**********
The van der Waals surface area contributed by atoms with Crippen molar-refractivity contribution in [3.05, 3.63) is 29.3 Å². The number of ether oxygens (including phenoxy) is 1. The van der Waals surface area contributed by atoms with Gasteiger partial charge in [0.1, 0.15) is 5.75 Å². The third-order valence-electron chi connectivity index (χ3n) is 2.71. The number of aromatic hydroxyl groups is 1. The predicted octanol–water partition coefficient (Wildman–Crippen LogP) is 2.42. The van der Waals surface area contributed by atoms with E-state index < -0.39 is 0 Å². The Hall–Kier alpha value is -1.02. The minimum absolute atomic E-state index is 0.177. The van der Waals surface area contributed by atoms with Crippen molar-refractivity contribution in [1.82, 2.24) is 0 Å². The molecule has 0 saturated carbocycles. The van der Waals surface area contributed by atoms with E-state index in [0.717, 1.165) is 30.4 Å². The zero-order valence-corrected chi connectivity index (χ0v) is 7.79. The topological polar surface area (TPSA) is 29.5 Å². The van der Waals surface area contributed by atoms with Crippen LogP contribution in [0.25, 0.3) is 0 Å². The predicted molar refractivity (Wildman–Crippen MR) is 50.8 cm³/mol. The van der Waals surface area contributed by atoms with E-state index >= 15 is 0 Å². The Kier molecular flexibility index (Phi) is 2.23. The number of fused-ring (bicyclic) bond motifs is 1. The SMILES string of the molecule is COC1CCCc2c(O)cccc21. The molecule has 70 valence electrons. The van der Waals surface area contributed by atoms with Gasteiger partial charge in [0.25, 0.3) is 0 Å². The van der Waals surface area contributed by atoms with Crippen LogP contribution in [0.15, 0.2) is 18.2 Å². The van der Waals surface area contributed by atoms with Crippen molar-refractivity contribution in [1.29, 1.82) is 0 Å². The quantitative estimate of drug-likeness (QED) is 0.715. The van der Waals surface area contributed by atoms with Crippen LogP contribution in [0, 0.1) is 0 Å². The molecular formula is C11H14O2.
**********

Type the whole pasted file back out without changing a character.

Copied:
The van der Waals surface area contributed by atoms with Crippen molar-refractivity contribution in [3.05, 3.63) is 29.3 Å². The number of ether oxygens (including phenoxy) is 1. The van der Waals surface area contributed by atoms with Gasteiger partial charge in [0.1, 0.15) is 5.75 Å². The third-order valence-electron chi connectivity index (χ3n) is 2.71. The number of aromatic hydroxyl groups is 1. The predicted octanol–water partition coefficient (Wildman–Crippen LogP) is 2.42. The van der Waals surface area contributed by atoms with E-state index < -0.39 is 0 Å². The Hall–Kier alpha value is -1.02. The minimum absolute atomic E-state index is 0.177. The van der Waals surface area contributed by atoms with Crippen molar-refractivity contribution in [1.82, 2.24) is 0 Å². The molecule has 0 saturated carbocycles. The van der Waals surface area contributed by atoms with E-state index in [0.717, 1.165) is 30.4 Å². The zero-order valence-corrected chi connectivity index (χ0v) is 7.79. The topological polar surface area (TPSA) is 29.5 Å². The van der Waals surface area contributed by atoms with Crippen LogP contribution in [0.25, 0.3) is 0 Å². The predicted molar refractivity (Wildman–Crippen MR) is 50.8 cm³/mol. The van der Waals surface area contributed by atoms with E-state index >= 15 is 0 Å². The Kier molecular flexibility index (Phi) is 2.23. The number of fused-ring (bicyclic) bond motifs is 1. The SMILES string of the molecule is COC1CCCc2c(O)cccc21. The molecule has 70 valence electrons. The van der Waals surface area contributed by atoms with Gasteiger partial charge in [0.25, 0.3) is 0 Å². The van der Waals surface area contributed by atoms with Crippen LogP contribution in [0.15, 0.2) is 18.2 Å². The van der Waals surface area contributed by atoms with Crippen molar-refractivity contribution in [1.29, 1.82) is 0 Å². The quantitative estimate of drug-likeness (QED) is 0.715. The van der Waals surface area contributed by atoms with Crippen LogP contribution in [0, 0.1) is 0 Å². The molecular formula is C11H14O2.